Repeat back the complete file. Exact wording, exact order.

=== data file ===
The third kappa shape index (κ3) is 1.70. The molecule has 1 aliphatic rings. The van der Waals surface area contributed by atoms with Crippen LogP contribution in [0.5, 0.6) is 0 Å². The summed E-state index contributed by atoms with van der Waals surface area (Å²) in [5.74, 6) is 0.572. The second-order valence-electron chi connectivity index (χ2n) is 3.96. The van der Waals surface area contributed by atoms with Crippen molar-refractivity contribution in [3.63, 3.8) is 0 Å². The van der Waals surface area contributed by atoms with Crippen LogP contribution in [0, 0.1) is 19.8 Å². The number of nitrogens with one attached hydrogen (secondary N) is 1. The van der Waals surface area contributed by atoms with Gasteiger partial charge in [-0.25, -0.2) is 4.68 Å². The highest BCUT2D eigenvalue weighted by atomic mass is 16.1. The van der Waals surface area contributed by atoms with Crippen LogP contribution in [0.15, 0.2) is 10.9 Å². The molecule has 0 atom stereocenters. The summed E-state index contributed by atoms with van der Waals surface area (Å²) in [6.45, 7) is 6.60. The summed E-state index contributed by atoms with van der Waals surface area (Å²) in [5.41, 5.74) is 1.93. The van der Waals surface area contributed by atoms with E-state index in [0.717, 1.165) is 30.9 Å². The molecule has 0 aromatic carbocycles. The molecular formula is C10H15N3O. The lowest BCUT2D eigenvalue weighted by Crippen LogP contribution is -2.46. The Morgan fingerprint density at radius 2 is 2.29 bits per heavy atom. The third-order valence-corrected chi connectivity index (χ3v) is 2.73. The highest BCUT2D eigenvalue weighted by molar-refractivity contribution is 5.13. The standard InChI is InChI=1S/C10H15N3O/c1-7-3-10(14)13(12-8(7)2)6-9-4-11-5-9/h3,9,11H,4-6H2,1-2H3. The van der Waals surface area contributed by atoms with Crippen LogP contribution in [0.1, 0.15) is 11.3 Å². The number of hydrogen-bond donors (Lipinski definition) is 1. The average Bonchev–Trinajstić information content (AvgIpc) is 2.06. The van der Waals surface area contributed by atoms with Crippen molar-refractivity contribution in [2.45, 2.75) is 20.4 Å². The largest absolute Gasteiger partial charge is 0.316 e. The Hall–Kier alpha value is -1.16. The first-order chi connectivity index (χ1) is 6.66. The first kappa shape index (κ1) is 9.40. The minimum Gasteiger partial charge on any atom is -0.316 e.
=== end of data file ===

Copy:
The third kappa shape index (κ3) is 1.70. The molecule has 1 aliphatic rings. The van der Waals surface area contributed by atoms with Crippen LogP contribution in [0.5, 0.6) is 0 Å². The summed E-state index contributed by atoms with van der Waals surface area (Å²) in [5.74, 6) is 0.572. The second-order valence-electron chi connectivity index (χ2n) is 3.96. The van der Waals surface area contributed by atoms with Crippen molar-refractivity contribution in [3.63, 3.8) is 0 Å². The van der Waals surface area contributed by atoms with Crippen LogP contribution in [0, 0.1) is 19.8 Å². The number of nitrogens with one attached hydrogen (secondary N) is 1. The van der Waals surface area contributed by atoms with Gasteiger partial charge in [-0.25, -0.2) is 4.68 Å². The highest BCUT2D eigenvalue weighted by atomic mass is 16.1. The van der Waals surface area contributed by atoms with Crippen LogP contribution in [0.15, 0.2) is 10.9 Å². The molecule has 0 atom stereocenters. The summed E-state index contributed by atoms with van der Waals surface area (Å²) in [6.45, 7) is 6.60. The summed E-state index contributed by atoms with van der Waals surface area (Å²) in [5.41, 5.74) is 1.93. The van der Waals surface area contributed by atoms with E-state index in [0.717, 1.165) is 30.9 Å². The molecule has 0 aromatic carbocycles. The molecular formula is C10H15N3O. The lowest BCUT2D eigenvalue weighted by Crippen LogP contribution is -2.46. The Morgan fingerprint density at radius 2 is 2.29 bits per heavy atom. The third-order valence-corrected chi connectivity index (χ3v) is 2.73. The highest BCUT2D eigenvalue weighted by molar-refractivity contribution is 5.13. The standard InChI is InChI=1S/C10H15N3O/c1-7-3-10(14)13(12-8(7)2)6-9-4-11-5-9/h3,9,11H,4-6H2,1-2H3. The van der Waals surface area contributed by atoms with Crippen LogP contribution in [0.1, 0.15) is 11.3 Å². The number of hydrogen-bond donors (Lipinski definition) is 1. The average Bonchev–Trinajstić information content (AvgIpc) is 2.06. The van der Waals surface area contributed by atoms with Crippen molar-refractivity contribution in [2.45, 2.75) is 20.4 Å². The largest absolute Gasteiger partial charge is 0.316 e. The Hall–Kier alpha value is -1.16. The first-order chi connectivity index (χ1) is 6.66. The first kappa shape index (κ1) is 9.40. The minimum Gasteiger partial charge on any atom is -0.316 e.